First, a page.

Fact: Docker Engine and all upstream open source Docker and Moby projects are still free. Docker Desktop is free to download and install for your personal use. If you’re running a small business with fewer than 250 employees and less than $10 million in annual revenue, Docker Desktop is still free. No matter, if you are a student or an instructor either in an academic or professional environment, it is still free to download and install. If you are working on any open source non-commercial project hosted over GitHub and abide by the Open Source Initiative definition, you can use Docker Desktop for free. All you need to do is to fill up the form and apply here.

For your open source project namespace on Docker Hub, Docker offers unlimited pulls and unlimited egress to any and all users, with no egress restrictions applying to any Docker users pulling images from that namespace. In addition, if your open source project uses Autobuild capabilities, you can continue using them for free. You are also free to continue to use Docker Desktop via the Docker Personal subscription.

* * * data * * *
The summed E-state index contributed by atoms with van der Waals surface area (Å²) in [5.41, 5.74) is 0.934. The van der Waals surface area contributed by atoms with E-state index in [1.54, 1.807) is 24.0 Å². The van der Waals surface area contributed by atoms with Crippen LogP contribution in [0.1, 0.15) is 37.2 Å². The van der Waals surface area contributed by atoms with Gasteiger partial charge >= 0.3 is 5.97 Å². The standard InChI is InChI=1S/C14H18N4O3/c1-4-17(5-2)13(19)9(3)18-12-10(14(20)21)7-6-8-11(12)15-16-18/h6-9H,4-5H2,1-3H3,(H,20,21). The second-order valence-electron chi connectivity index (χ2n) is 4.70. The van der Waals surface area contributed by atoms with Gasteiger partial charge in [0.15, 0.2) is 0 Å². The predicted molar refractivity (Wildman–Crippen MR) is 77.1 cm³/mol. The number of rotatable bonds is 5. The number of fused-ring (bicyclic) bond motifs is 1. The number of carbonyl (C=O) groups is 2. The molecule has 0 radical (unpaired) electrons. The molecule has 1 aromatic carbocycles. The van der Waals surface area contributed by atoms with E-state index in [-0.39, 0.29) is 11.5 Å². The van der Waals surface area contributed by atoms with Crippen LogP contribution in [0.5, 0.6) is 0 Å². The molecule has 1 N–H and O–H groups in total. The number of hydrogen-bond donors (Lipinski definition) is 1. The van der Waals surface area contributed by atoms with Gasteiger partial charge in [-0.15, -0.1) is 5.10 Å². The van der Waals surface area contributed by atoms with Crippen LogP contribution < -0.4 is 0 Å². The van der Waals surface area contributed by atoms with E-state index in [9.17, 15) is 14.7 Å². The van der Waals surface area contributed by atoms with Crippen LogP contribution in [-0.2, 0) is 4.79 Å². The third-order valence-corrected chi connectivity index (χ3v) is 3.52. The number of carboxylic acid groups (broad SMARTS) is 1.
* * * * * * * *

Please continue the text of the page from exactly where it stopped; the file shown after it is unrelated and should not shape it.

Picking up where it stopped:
Myth #5: Docker doesn’t support Kubernetes

This myth states that Docker is incapable to run Kubernetes Pods. A Pod represents a single instance of a running process in your cluster. Pods contain one or more containers, such as Docker containers. When a Pod runs multiple containers, the containers are managed as a single entity and share the Pod’s resources.

Fact: Docker Desktop does allow you to run Kubernetes Pods. If you have Docker Desktop installed in your Mac or Windows system, you can enable Kubernetes under Dashboard UI and then deploy Pods over it. You can even use the native Docker compose tool to bring up Kubernetes resources seamlessly.

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5 Reasons why You Should use Docker instead of Podman

Here is the list of the top five reasons why you should use Docker instead of Podman:

1. Extensive Community and Ecosystem Support